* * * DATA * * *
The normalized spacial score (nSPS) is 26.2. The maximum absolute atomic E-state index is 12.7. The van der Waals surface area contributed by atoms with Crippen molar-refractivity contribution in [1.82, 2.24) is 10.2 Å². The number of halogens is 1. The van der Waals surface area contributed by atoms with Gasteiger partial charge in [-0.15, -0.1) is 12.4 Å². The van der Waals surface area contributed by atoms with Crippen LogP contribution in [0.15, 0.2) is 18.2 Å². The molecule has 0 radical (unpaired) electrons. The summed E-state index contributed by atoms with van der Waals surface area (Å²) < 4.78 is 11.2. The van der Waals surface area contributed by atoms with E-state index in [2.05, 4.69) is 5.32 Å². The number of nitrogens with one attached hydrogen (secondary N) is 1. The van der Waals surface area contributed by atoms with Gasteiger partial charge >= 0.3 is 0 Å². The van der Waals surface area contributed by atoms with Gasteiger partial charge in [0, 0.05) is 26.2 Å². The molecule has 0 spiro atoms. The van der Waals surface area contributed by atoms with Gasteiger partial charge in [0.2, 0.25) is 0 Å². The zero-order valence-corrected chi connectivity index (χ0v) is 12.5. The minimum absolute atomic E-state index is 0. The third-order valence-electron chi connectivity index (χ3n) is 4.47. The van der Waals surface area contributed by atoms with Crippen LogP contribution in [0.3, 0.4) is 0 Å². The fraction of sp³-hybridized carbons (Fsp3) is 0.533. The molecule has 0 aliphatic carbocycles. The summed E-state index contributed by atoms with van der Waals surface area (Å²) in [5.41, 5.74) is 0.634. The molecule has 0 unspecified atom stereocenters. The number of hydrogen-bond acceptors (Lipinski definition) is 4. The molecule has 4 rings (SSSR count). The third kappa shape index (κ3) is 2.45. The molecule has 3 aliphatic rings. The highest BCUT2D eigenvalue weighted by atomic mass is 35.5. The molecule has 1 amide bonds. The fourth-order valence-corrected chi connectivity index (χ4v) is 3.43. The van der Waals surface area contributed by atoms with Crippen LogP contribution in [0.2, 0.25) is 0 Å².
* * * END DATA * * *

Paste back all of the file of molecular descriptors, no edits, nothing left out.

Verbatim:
The normalized spacial score (nSPS) is 26.2. The maximum absolute atomic E-state index is 12.7. The van der Waals surface area contributed by atoms with Crippen molar-refractivity contribution in [1.82, 2.24) is 10.2 Å². The number of halogens is 1. The van der Waals surface area contributed by atoms with Gasteiger partial charge in [-0.15, -0.1) is 12.4 Å². The van der Waals surface area contributed by atoms with Crippen LogP contribution in [0.15, 0.2) is 18.2 Å². The molecule has 0 radical (unpaired) electrons. The summed E-state index contributed by atoms with van der Waals surface area (Å²) < 4.78 is 11.2. The van der Waals surface area contributed by atoms with E-state index in [2.05, 4.69) is 5.32 Å². The number of nitrogens with one attached hydrogen (secondary N) is 1. The van der Waals surface area contributed by atoms with Gasteiger partial charge >= 0.3 is 0 Å². The van der Waals surface area contributed by atoms with Gasteiger partial charge in [0, 0.05) is 26.2 Å². The molecule has 0 spiro atoms. The van der Waals surface area contributed by atoms with Gasteiger partial charge in [0.2, 0.25) is 0 Å². The zero-order valence-corrected chi connectivity index (χ0v) is 12.5. The minimum absolute atomic E-state index is 0. The third-order valence-electron chi connectivity index (χ3n) is 4.47. The van der Waals surface area contributed by atoms with Crippen LogP contribution in [0.3, 0.4) is 0 Å². The fraction of sp³-hybridized carbons (Fsp3) is 0.533. The molecule has 0 aliphatic carbocycles. The summed E-state index contributed by atoms with van der Waals surface area (Å²) in [5.41, 5.74) is 0.634. The molecule has 0 unspecified atom stereocenters. The number of hydrogen-bond acceptors (Lipinski definition) is 4. The molecule has 4 rings (SSSR count). The third kappa shape index (κ3) is 2.45. The molecule has 3 aliphatic rings. The highest BCUT2D eigenvalue weighted by atomic mass is 35.5. The molecule has 1 amide bonds. The fourth-order valence-corrected chi connectivity index (χ4v) is 3.43. The van der Waals surface area contributed by atoms with Crippen LogP contribution in [0.2, 0.25) is 0 Å².